Candidates for LA County Supervisor, from top left, Kathryn Barger, Elan Carr, Mitchell Englander, Bob Huff, Raj Kahlon, Billy Malone, Ara Najarian and Darrell Park.
By Brenda Gazzar, Los Angeles Daily News
Posted: 05/27/16 – 6:18 PM PDT |
Political observers are hedging their bets in the high-stakes race to replace Los Angeles County Supervisor Michael D. Antonovich, who is being forced out of his 36-year post due to term limits.
Days before the June 7 primary election, several of the race’s eight candidates are considered formidable contenders to become one of the most powerful political brokers in the region and state, experts said.
“The whole race is a coin toss,” said Luis Alvarado, a Los Angeles-based Republican political consultant. “There are some very strong candidates that are staking out their own (supporters from different areas of the district), but nobody has seemed to come out as a clear front-runner.”
A two-tier race for Antonovich’s 5th District seat appears to be emerging, with about half of the candidates having access to a significant amount of financial resources and support, with the others still having “a puncher’s chance” but more of an uphill battle, said Dan Schnur, director of USC’s Jesse M. Unruh Institute of Politics.
According to him, those in the top tier are Antonovich’s longtime chief-of-staff Kathryn Barger, gang prosecutor Elan Carr, Los Angeles City Councilman Mitchell Englander and state Sen. Bob Huff, R-San Dimas. Glendale Councilman Ara Najarian may be climbing to that level as well though time is running out, Schnur said.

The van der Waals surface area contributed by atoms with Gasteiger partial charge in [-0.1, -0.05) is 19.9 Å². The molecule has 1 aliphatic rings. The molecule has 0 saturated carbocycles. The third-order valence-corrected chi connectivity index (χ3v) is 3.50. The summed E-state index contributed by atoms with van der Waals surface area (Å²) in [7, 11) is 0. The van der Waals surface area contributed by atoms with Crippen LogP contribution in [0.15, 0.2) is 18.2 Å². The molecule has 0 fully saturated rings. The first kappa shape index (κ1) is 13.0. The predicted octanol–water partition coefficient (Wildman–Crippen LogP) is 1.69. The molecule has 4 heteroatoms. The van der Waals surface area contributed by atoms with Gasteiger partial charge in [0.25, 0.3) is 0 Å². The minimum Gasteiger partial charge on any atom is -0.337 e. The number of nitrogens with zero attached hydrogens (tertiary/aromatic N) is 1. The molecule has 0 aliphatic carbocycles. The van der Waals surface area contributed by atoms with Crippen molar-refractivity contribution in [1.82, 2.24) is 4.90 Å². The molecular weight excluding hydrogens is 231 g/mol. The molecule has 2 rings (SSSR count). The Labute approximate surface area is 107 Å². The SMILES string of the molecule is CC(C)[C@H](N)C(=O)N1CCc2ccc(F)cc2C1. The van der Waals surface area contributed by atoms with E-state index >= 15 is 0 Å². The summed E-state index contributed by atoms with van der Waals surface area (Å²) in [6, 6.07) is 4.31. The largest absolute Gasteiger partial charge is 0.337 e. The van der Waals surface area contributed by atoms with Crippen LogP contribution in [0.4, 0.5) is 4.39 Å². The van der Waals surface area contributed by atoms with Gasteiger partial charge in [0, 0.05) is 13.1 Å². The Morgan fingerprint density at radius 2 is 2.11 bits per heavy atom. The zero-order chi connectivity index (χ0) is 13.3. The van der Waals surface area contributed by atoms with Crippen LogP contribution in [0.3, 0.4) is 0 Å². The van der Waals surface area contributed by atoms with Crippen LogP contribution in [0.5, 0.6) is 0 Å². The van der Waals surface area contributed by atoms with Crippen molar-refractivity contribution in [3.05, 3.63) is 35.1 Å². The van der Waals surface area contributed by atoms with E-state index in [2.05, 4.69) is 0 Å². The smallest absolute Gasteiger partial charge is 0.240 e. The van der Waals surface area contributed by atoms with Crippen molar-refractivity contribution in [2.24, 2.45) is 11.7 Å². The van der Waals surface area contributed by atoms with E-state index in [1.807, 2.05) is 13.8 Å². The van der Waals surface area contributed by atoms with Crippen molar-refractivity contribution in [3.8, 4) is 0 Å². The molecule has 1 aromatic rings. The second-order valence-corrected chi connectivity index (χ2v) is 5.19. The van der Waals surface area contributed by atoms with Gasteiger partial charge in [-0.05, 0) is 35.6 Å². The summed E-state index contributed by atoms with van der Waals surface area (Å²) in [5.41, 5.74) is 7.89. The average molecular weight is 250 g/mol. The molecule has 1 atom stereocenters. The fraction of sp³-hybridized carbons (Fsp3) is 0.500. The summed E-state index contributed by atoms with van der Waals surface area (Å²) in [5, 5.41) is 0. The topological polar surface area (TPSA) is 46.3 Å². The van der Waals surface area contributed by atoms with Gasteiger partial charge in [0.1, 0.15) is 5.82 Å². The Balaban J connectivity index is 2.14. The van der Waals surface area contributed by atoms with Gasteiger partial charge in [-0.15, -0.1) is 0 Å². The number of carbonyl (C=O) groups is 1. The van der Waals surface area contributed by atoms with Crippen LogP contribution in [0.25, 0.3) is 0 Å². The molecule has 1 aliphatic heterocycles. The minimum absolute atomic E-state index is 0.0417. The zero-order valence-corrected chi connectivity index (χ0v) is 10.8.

These five candidates happen to be Republicans in a district where registered Democrats outnumber GOP voters by 10 percentage points, according to Political Data Inc., though the seat is nonpartisan. The top two vote-getters will compete in a runoff on Nov. 8, if one candidate does not garner a majority of votes in the June primary.
The Los Angeles County Board of Supervisors, with its $28 billion-a-year budget, ensures county services are delivered to its citizens, passes ordinances and rules that govern public conduct and serves as the appeals board for many land-use issues.
The sprawling 5th District, which covers some 2,800 square miles, includes the Antelope Valley, Santa Clarita Valley and parts of the San Fernando and San Gabriel valleys.
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